Disruptive passengers on international flights – what powers does a flight crew and other passengers have?
Increasingly, the in-flight behaviour of passengers has been a major concern to airlines, unions, and governments around the world. The heightened tension on flights from devastating events such as September 11 in the US, is only exacerbated by smaller nearly events such as passengers trying to open cabin doors mid-flight.
In 1963, an international convention called the Convention on Offences and Certain Other Acts Committed on Board Aircraft was concluded in Tokyo. It was ratified on 4 December 1969 and now has been ratified by around 186 countries around the world, according to the International Civil Aviation Organisation. The international convention is commonly called the Tokyo Convention 1963.
The Tokyo Convention
The Tokyo Convention 1963 applies to international flights only, and only between countries that have ratified the Tokyo Convention 1963.
Under Article 1 of the Tokyo Convention 1963, flight crew have a wide range of powers to restrain and detain passengers who are believed to:
- have committed or about to commit an offence against penal law; or
- acts which, whether or not they are offences, may or do jeopardise the safety of the aircraft or of persons or property therein or which jeopardise good order and discipline on board an aircraft,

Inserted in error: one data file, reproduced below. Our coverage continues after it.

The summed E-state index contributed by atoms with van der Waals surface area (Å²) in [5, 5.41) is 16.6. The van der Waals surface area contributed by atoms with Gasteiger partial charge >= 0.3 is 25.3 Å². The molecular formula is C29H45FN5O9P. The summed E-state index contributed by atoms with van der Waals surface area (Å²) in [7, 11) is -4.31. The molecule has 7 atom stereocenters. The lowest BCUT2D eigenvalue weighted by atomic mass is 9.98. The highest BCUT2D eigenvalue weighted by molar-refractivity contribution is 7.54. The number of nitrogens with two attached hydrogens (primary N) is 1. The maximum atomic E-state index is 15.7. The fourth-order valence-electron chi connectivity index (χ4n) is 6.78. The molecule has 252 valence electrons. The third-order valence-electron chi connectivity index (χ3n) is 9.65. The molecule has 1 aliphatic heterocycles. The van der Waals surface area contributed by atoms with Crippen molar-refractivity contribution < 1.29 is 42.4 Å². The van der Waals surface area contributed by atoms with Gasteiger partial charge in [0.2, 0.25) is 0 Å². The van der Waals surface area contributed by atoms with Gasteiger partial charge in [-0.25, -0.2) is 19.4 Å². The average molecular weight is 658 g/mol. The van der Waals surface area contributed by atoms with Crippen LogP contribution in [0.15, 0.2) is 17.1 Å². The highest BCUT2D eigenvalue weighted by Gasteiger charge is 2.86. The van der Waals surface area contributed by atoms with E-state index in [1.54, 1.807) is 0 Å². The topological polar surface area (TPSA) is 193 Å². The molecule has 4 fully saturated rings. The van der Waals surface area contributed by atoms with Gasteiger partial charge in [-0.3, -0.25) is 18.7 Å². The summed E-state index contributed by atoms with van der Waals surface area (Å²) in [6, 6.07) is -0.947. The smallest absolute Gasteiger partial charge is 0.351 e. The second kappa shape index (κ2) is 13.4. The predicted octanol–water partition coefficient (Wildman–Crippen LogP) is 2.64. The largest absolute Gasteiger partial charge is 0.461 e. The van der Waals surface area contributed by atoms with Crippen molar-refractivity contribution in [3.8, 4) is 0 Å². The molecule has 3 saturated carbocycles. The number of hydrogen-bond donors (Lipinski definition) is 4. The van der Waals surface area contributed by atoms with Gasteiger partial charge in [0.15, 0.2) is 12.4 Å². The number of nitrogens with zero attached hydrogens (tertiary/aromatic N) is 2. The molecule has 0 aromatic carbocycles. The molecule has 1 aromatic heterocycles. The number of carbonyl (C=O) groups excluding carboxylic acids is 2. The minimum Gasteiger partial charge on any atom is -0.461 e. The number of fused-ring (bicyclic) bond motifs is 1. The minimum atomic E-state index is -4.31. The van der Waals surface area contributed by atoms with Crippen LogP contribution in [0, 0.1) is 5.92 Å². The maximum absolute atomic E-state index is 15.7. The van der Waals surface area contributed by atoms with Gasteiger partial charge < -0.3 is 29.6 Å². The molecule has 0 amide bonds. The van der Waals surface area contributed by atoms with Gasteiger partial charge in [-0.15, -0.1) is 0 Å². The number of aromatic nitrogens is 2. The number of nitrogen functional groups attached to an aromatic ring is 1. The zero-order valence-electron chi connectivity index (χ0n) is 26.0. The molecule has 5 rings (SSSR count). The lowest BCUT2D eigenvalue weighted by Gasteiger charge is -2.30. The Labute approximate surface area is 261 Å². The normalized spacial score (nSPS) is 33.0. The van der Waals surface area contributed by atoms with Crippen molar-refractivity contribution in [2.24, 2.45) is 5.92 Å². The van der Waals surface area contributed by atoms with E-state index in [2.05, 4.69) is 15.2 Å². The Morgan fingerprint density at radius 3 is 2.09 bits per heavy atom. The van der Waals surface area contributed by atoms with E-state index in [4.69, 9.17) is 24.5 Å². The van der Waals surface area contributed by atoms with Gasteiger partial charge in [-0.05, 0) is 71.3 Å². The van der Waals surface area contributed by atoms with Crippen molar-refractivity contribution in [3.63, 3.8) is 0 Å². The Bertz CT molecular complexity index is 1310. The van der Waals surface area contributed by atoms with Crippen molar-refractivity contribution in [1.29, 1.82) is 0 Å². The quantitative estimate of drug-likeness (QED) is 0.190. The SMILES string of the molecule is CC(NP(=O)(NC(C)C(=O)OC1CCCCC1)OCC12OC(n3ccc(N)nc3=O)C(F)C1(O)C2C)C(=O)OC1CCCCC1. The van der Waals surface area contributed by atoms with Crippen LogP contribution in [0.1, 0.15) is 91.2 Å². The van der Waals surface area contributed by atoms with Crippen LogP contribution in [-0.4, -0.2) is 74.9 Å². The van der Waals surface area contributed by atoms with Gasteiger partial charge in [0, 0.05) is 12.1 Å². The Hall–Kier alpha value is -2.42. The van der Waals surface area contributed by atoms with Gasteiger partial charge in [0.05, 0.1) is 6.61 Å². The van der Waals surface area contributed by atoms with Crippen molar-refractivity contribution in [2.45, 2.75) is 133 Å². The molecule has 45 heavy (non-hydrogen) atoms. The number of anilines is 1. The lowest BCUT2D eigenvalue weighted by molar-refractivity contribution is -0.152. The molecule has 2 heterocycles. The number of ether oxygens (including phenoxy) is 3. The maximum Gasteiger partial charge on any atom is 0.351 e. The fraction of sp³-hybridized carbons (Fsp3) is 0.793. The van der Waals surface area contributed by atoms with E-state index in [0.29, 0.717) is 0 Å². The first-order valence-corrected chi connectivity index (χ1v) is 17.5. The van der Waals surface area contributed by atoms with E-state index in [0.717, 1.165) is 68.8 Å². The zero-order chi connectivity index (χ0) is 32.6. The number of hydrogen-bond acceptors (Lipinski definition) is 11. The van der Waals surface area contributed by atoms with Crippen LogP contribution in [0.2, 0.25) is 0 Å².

In addition to this, the aircraft commander (chief pilot) can order members of a flight crew, or even fellow passengers, to carry out reasonable measures on board. This could include restraining a passenger, if he or she believes that a passenger has committed or will commit a criminal offence. The lead pilot may use these powers to:
- protect the safety of the aircraft, or of persons or property on board;
- maintain good order and discipline on board; or
- allow the aircraft commander to hand over the disruptive passenger or passengers to law enforcement officials,
In accordance with Article 6(1) of the Tokyo Convention 1963.
However, these powers are not restricted to the aircraft commander of the flight. Any crew member, or even a passenger, may also take reasonable preventative measures without such authorisation. Passengers or crew may take action if they have reasonable grounds to believe that it is immediately necessary to protect the safety of the aircraft or of persons within – as per Article 6(2).
Provided the crew on board the aircraft have complied with the Articles of the Tokyo Convention 1963 in their management of a disruptive passenger(s), they are entitled to a complete defence from a claim brought by the disruptive passenger(s) in civil, criminal and/or administrative proceedings brought as a result of any injuries or treatment they have sustained – as per Article 10 of the Tokyo Convention.
Fundamentally, the Tokyo Convention 1963 (and the recently ratified but not fully in force, Protocol to Amend the Tokyo Convention 2014), provide a powerful tool to protect passengers, flight crew and the aircraft itself.
(Please note that this article is not intended as legal advice, and is for educational purposes only. Please contact the writer for additional information).
Thomas Janson, Aviation Law Specialist
Written by Shine Lawyers on . Last modified: November 13, 2017.